Hirschsprung’s disease

Hirschsprung’s disease (HD) or aganglionic disease It is a congenital disease of complex inheritance in which several genes are involved. It affects about 1 in 5,000 newborns, being slightly more common in boys.

What happens is that there is an alteration of intestinal motility at the level of the last sections of the large intestine, the colon and the rectum. This alteration is due to the fact that the cells responsible for regulating bowel movements were not formed during development. As a result, faecal evacuation is difficult, stool accumulates and constipation appears.

About 30% of cases Hirschsprung disease It is associated with other congenital anomalies. It is important to detect these abnormalities as they are important in prognosis and in finding the genes involved. In 12% it appears in children with Down syndrome.

Pathogenesis of Hirschsprung’s disease

Pathogenesis of Hirschsprung's disease

When the food we eat reaches the stomach, gastric juice is released with which the digestion of proteins begins. chyme is formed, which is a homogeneous substance that passes into the small intestine. Once there, substances continue to be released that facilitate nutrient absorption.

Intestinal wall movements are essential for chyme to travel through the digestive tract until it reaches the anus., which push the bolus forward. These movements, called peristaltic movements, are muscle contractions and relaxations of the intestinal wall that push chyme through the intestines.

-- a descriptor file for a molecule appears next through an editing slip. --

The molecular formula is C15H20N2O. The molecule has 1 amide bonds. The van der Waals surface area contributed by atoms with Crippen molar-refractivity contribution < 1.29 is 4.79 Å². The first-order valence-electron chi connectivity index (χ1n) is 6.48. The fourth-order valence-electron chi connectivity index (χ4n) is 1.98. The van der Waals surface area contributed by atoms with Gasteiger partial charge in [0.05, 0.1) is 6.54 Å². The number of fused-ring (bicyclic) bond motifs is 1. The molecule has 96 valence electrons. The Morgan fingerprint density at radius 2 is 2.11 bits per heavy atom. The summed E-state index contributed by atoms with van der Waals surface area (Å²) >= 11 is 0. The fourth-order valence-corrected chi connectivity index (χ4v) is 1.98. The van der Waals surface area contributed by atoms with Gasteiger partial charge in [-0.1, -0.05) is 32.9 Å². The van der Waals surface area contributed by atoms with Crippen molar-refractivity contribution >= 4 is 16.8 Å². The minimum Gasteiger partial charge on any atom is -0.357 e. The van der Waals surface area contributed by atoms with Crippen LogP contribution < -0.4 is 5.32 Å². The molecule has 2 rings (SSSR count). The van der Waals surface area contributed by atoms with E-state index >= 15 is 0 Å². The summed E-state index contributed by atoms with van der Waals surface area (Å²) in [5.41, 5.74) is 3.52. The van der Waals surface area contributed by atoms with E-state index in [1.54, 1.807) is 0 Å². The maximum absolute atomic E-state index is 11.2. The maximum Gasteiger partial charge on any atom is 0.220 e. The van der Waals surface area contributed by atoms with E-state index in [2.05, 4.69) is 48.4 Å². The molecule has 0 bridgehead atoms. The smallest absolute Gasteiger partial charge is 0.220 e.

The regulation of these movements is carried out by the cells of the nervous system. called ganglion cells. These cells are not only found in the intestines but are also found in the esophagus and stomach, forming a complex nerve network known as enteric nervous system.

In Hirschsprung’s disease the ganglion cells of the large intestine are not formed during embryonic development, so there are no peristaltic movements that drive the fecal mass. As a result, these accumulate in the rectum and constipation occurs in the newborn.

Additionally, some bacteria can proliferate through fecal impaction and develop infectious conditions such as colitis.

Types of Hirschsprung’s disease

Depending on the section of the large intestine lacking ganglion cells, different types of Hirschsprung’s disease (HD) are distinguished. They all have in common the lower extremity, which is the internal anal sphincter. In an ascending sense, the extension of aganglionic allows us to distinguish between:

  • Hirschsprung’s disease of the short segment. It represents 80% of cases, in this case the involvement reaches the sigmoid colon, which is the section of the large intestine immediately before the rectum. There is within this type a variant called Hirschsprung’s disease of the ultrashort segment. In this case, only the last part of the rectum is affected.
  • Long segment Hirschsprung disease. It affects 20% of patients and the absence of ganglion cells extends beyond the sigmoid colon. It can affect the entire colon (farmhouse HE) or even the entire intestine (Intestinal HD).

Hirschsprung’s disease clinic

Hirschsprung's disease clinic

The manifestations of HD will depend on the intestinal surface affected and possible complications. Symptoms usually appear in the first months of life.

First, the clinical suspicion is given by the presence of constipation in the newborn. At birth, the nutrients that the baby had during pregnancy are excreted in the form of meconium. This expulsion must occur in the first 48 hours of life.